Richard C. Holbrooke, U.S. special envoy on Afghanistan and Pakistan, said during a meeting with Indian Prime Minister Manmohan Singh in New Delhi on July 22 that "Lashkar-e-Taiba is as dangerous as Taliban and al Qaeda, with which it was working in close coordination, and that Pakistan has been asked to deny it a foothold in that country."
"The LeT's goal is to create maximum problems between India and Pakistan besides working against the interests of Western countries. Tackling [Lashkar-e-Taiba] is equal to any other priority in the region," Mr. Holbrooke said.
The official U.S. statements were received with surprise in Pakistan because the group has been linked only to militant activities in the region, specifically Afghanistan and Indian Kashmir, and was not regarded as having established a global network of terrorists.
Pakistani analyst Ali Ashraf said in an interview that the U.S. officials' assessment of Lashkar-e-Taiba was out of place.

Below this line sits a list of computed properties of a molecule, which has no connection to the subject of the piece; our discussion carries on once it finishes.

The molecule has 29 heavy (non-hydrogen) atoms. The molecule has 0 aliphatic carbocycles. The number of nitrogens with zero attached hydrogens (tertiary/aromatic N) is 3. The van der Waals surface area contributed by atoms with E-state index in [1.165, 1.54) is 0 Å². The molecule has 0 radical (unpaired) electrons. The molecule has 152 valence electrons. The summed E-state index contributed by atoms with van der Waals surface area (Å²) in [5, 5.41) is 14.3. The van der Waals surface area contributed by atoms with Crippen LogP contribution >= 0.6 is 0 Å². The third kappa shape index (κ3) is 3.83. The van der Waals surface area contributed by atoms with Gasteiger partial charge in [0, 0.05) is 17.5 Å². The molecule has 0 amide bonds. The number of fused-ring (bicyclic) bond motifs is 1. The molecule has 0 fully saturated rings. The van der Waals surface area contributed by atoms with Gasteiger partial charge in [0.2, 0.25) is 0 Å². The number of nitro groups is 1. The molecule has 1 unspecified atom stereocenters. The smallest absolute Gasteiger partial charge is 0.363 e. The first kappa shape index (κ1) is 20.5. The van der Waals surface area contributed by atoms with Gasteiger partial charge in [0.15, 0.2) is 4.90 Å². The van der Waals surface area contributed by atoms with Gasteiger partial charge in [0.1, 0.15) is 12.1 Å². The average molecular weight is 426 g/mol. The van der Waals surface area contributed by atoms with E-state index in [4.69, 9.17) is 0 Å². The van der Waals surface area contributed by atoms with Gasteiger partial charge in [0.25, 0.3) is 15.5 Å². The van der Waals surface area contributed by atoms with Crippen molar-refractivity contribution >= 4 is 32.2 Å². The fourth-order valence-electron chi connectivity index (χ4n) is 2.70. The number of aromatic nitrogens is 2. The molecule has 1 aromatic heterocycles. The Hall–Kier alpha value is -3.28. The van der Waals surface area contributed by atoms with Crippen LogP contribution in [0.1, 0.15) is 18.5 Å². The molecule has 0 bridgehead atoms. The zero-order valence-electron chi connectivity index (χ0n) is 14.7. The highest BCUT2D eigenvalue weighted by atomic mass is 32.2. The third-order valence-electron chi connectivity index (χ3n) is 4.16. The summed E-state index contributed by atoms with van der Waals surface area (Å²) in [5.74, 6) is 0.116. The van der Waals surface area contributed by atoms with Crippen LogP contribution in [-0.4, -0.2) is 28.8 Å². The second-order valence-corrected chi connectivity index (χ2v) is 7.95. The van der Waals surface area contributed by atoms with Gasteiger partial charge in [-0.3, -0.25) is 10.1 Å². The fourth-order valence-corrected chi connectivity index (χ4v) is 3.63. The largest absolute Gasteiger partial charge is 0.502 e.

"I don't think LeT has become so big an organization that it could be a global threat," Mr. Ashraf said. "The problem with the Americans is that they first label an organization extremely dangerous, without it being so, and then they try to prove it."
Mr. Ashraf heads the FATA Research Center in Islamabad.
A senior Pakistani Interior Ministry official who is knowledgeable about militant groups said the ministry does not have any indication or proof that Lashkar-e-Taiba is linked to terrorism outside the region or inside the country.
However, India officially accused the militant organization of carrying out the November 2008 Mumbai terrorist attacks and claimed that it has provided enough proof to Pakistan.